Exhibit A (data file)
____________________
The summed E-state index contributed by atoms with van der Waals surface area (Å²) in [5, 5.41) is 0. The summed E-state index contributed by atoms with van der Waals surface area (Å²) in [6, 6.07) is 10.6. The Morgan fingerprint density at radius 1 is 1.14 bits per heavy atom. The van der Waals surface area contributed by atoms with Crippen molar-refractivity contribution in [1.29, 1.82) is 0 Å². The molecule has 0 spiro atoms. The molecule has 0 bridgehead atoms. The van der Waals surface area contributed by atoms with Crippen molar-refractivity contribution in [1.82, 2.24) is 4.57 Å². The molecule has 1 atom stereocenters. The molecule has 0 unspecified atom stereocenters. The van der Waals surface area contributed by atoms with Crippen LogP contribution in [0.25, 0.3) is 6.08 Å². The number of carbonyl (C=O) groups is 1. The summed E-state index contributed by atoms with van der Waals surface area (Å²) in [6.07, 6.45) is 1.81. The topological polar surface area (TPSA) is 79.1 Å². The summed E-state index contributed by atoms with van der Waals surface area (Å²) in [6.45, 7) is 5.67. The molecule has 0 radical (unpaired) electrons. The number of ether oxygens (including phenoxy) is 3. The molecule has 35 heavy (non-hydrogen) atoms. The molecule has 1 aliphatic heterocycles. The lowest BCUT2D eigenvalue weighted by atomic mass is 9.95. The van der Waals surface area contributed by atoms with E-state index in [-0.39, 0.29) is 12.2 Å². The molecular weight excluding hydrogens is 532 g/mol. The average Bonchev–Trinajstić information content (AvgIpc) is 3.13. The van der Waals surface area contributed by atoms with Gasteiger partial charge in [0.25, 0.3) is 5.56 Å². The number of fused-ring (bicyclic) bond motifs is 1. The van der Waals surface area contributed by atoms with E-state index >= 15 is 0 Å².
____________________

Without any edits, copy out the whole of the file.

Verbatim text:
The summed E-state index contributed by atoms with van der Waals surface area (Å²) in [5, 5.41) is 0. The summed E-state index contributed by atoms with van der Waals surface area (Å²) in [6, 6.07) is 10.6. The Morgan fingerprint density at radius 1 is 1.14 bits per heavy atom. The van der Waals surface area contributed by atoms with Crippen molar-refractivity contribution in [1.29, 1.82) is 0 Å². The molecule has 0 spiro atoms. The molecule has 0 bridgehead atoms. The van der Waals surface area contributed by atoms with Crippen molar-refractivity contribution in [1.82, 2.24) is 4.57 Å². The molecule has 1 atom stereocenters. The molecule has 0 unspecified atom stereocenters. The van der Waals surface area contributed by atoms with Crippen LogP contribution in [0.25, 0.3) is 6.08 Å². The number of carbonyl (C=O) groups is 1. The summed E-state index contributed by atoms with van der Waals surface area (Å²) in [6.07, 6.45) is 1.81. The topological polar surface area (TPSA) is 79.1 Å². The summed E-state index contributed by atoms with van der Waals surface area (Å²) in [6.45, 7) is 5.67. The molecule has 0 radical (unpaired) electrons. The number of ether oxygens (including phenoxy) is 3. The molecule has 35 heavy (non-hydrogen) atoms. The molecule has 1 aliphatic heterocycles. The lowest BCUT2D eigenvalue weighted by atomic mass is 9.95. The van der Waals surface area contributed by atoms with E-state index in [-0.39, 0.29) is 12.2 Å². The molecular weight excluding hydrogens is 532 g/mol. The average Bonchev–Trinajstić information content (AvgIpc) is 3.13. The van der Waals surface area contributed by atoms with Gasteiger partial charge in [0.25, 0.3) is 5.56 Å². The number of fused-ring (bicyclic) bond motifs is 1. The van der Waals surface area contributed by atoms with E-state index >= 15 is 0 Å².